1610 Geneva Bible ( Judas Bible )
Title: Bible, Geneva "Judas Bible"
Extended Title: The Bible that is, The Holy Scriptures conteined in the Old and New Testament. Bound with 1611(?) Barker edition of The Book of Common Prayer (Griffiths 1611/3?). Also includes 1610 Company of Stationers edition of the Sternhold/Hopkins metrical Psalms with letterpress music (STC 2533).
Publisher: Robert Barker, London
Year: 1610 (colophon dated 1611)
Collation: , 190; 181 [i. e., 196]; 121,  leaves. 3 parts in one volume.
Size: 8vo in height, quarto in production style; small quarto.
Binding: Bound in 19th Century full-leather (paneled calf) with slightly raised spine. Narrow tooled borders on both covers and on spine. Morocco title band also on spine, light reddish in color with gilt text on both title band and at lower portion of spine, bearing the words “HOLY BIBLE” and “1610” respectively. Spine somewhat faded. Very edges of covers tooled also (but with light wear), corners have some wear and are bent in at very edges, and inside cover edges are tooled with the same pattern as the cover edges. Light wear along external joints.
Description: General and New Testament titles within woodcut historiated border showing the Evangelists, the Apostles, and the arms of the 12 Tribes of Israel; woodcut text illustrations and maps. Marginal notes throughout text. Red page edges and marbled endpapers. Double-column text, Roman type.
Inscriptions: None notable, scattered owners’ inscriptions and signatures, antique.
Condition & Defects: Pages generally good but with marginal fingersoiling through most of volume – some soiling and browning at margins, pages generally toned overall but readable, some small scattered spots of foxing or browning which do not generally obscure text. Page defects include A1 (beginning of Genesis) torn in lower outer corner with text loss, H6-K2 supplied from a slightly shorter copy, New Testament title reinforced in blank outer margin, small burn holes in 3G1 and 3G4 affecting a few words. Book of Common Prayer missing first 22 leaves, Metrical Psalms lacking last 11 leaves, and has some bends, torn corners, and marginal repairs to the final portion of its pages, generally not affecting text.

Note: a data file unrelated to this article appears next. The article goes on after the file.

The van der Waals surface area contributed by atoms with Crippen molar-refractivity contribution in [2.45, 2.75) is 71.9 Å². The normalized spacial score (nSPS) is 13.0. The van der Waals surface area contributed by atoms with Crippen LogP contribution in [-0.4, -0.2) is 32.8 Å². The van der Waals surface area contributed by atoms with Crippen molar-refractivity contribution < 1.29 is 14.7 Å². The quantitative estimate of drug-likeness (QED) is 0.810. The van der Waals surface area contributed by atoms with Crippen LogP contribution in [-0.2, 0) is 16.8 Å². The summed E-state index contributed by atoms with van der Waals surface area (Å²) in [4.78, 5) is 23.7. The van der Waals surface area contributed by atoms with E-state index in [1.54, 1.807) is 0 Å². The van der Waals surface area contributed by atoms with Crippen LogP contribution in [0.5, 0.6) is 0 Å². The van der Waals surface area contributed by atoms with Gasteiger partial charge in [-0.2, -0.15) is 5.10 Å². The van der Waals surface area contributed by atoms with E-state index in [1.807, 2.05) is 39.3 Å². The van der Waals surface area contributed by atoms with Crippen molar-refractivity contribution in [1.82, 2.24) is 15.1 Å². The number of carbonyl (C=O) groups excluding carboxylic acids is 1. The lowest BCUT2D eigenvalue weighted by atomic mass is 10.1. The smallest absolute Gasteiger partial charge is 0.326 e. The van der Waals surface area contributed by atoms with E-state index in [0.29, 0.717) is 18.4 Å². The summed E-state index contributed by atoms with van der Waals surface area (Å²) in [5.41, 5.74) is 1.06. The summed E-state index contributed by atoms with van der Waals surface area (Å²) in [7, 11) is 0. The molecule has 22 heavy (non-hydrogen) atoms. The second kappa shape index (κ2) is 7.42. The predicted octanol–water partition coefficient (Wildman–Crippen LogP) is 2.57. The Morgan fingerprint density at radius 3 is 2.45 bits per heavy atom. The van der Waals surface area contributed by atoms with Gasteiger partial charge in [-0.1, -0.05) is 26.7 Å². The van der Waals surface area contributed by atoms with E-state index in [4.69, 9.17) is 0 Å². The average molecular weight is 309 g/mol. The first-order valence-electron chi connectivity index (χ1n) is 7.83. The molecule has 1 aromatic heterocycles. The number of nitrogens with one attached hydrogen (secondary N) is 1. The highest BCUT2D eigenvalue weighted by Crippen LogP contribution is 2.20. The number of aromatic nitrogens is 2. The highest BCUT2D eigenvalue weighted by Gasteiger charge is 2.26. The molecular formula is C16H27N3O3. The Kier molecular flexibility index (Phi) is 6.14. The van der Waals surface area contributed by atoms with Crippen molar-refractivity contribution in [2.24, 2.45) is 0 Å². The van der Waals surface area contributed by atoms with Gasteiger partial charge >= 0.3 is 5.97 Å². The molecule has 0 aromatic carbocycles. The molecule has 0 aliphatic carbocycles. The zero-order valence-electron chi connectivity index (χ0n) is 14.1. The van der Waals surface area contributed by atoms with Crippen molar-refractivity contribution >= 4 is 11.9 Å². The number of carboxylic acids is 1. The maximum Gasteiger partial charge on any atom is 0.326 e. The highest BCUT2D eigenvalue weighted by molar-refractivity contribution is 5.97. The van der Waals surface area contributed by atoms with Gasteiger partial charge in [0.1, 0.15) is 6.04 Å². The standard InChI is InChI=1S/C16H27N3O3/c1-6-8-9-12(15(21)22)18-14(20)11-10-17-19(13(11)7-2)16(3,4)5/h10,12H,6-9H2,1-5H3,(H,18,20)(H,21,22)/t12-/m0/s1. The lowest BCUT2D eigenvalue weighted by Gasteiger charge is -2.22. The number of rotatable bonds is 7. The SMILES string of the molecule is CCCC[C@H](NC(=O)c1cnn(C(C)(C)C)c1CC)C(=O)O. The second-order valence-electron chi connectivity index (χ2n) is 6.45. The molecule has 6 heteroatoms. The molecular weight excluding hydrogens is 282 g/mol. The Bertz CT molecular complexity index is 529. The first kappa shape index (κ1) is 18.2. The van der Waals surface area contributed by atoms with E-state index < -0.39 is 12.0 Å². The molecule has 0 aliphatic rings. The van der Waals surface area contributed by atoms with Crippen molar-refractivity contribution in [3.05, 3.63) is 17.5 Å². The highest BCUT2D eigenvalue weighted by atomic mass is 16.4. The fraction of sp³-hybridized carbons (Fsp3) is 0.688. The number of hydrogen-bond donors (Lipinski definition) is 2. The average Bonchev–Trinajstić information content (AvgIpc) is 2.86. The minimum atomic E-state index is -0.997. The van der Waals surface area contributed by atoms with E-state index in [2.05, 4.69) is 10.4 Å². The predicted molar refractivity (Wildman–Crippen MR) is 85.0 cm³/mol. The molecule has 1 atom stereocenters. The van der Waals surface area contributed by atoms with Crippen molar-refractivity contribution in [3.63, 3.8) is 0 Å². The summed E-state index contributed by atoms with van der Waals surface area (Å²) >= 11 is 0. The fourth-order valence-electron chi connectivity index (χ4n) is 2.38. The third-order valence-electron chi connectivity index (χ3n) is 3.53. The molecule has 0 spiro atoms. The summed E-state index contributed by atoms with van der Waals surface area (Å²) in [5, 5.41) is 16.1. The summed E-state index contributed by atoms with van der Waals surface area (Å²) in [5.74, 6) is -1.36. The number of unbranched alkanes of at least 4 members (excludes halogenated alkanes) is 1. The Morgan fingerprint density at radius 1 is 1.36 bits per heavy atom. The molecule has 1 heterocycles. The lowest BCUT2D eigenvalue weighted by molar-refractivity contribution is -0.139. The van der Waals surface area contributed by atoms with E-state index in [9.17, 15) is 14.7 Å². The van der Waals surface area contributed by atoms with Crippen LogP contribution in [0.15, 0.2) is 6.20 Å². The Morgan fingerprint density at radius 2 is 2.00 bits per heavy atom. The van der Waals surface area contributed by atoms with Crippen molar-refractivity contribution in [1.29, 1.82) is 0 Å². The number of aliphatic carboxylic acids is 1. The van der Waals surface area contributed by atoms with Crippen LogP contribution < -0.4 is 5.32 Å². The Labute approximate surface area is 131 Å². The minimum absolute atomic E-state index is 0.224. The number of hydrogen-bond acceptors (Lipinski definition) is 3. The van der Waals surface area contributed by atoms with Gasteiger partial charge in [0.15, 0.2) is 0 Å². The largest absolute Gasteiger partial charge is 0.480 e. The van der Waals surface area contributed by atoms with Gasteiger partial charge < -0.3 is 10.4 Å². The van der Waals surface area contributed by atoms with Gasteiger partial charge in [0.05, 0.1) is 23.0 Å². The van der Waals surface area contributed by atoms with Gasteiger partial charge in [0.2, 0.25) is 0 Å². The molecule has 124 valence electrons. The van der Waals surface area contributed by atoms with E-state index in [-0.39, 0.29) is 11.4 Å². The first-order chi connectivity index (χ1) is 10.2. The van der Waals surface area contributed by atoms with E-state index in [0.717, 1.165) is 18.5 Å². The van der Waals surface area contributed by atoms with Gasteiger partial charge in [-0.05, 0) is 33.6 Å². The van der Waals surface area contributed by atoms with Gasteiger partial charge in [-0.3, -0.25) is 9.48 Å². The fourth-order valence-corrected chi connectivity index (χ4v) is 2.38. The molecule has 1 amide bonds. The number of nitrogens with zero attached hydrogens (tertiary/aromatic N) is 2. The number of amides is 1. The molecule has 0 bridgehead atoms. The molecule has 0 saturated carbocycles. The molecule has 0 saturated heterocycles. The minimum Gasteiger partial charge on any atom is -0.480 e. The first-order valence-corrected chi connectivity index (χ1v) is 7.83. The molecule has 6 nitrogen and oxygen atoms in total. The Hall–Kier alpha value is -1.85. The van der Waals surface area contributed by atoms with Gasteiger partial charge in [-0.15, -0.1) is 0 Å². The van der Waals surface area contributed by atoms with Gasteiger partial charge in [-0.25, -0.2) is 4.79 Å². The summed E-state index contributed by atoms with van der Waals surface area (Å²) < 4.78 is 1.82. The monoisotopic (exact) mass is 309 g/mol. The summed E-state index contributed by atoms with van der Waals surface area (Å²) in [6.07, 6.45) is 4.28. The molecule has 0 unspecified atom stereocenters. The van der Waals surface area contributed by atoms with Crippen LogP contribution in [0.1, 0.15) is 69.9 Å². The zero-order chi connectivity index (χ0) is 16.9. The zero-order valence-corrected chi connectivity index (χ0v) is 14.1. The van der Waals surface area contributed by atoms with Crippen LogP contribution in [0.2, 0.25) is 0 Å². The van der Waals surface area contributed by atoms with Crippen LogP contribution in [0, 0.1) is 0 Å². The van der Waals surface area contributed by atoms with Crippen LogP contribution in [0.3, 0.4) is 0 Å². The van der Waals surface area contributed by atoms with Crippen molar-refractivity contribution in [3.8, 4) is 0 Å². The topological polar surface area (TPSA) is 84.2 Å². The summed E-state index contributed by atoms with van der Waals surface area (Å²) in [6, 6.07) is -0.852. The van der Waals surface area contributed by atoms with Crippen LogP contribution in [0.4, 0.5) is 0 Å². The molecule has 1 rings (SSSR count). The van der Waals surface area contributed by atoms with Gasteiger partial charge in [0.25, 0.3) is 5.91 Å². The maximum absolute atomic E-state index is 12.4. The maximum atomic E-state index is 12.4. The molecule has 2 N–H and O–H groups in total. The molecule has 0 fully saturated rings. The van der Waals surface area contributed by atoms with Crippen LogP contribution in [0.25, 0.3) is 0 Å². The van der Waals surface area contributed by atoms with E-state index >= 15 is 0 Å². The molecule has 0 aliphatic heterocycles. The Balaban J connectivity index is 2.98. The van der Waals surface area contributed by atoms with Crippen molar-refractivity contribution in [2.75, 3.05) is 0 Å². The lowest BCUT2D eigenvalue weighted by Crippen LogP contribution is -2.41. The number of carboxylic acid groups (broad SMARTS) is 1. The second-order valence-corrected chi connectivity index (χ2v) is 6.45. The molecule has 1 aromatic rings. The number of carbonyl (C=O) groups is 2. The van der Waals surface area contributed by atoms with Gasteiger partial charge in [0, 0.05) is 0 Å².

History & Reference: Geneva-Tomson-Junius version. With the misprint "Judas" for "Jesus" in John 6:67. Herbert 306; STC 2212.
History: With the onset of persecution by English Queen “Bloody Mary” (Mary I) against Protestants in the 1550s, many fled to Geneva to practice their faith free of fear and persecution. Among such Protestants were Myles Coverdale and John Knox, as well as noted Reformer and theologian John Calvin, and others. Several of these Protestants, including Myles Coverdale, William Whittingham (Calvin’s brother-in-law), and John Knox, worked on a version of the English Bible which was named after its home city – the Geneva Bible. This Bible became one of the most historically notable English Bibles to be issued prior to the King James Version. It was translated from the original Biblical languages of Hebrew and Greek, and was a Bible of many firsts – the first to divide chapters into numbered verses, and the first to add study notes. Many of these notes were written by John Calvin, and would later be criticized for their Calvinistic or distinctively Reformed doctrine. It was also printed in a more manageable size, good for personal study and carrying. This Bible was first published in 1560, and in 1576 would also be published in England – the very land from which the Reformers had originally fled two decades earlier. Not only was this Bible significant at the time of its printing, but it would also be used by other historically significant figures. William Shakespeare alone quotes from it over five thousand times. It was also the Bible of the Pilgrims, as they sailed the Mayflower to the New World, once again in search of religious freedom. It became nicknamed the “Breeches Bible” for its rendering of Genesis 3:7, in which Adam and Eve make clothes for themselves: “...And the eyes of them both were opened and they knew that they were naked, and they sewed fig tree leaves together and made themselves Breeches.” The Geneva Bible would remain England’s most popular Bible until the early 1600s, when the newly translated 1611 King James Version resulted in a ban against other English versions of the Bible, in favor of one commonly-used one. Still, throughout its decades of popularity, the Geneva Bible achieved notoriety eclipsed only by that of its successor, the King James Version, and made a lasting contribution to the form of our English Bibles today.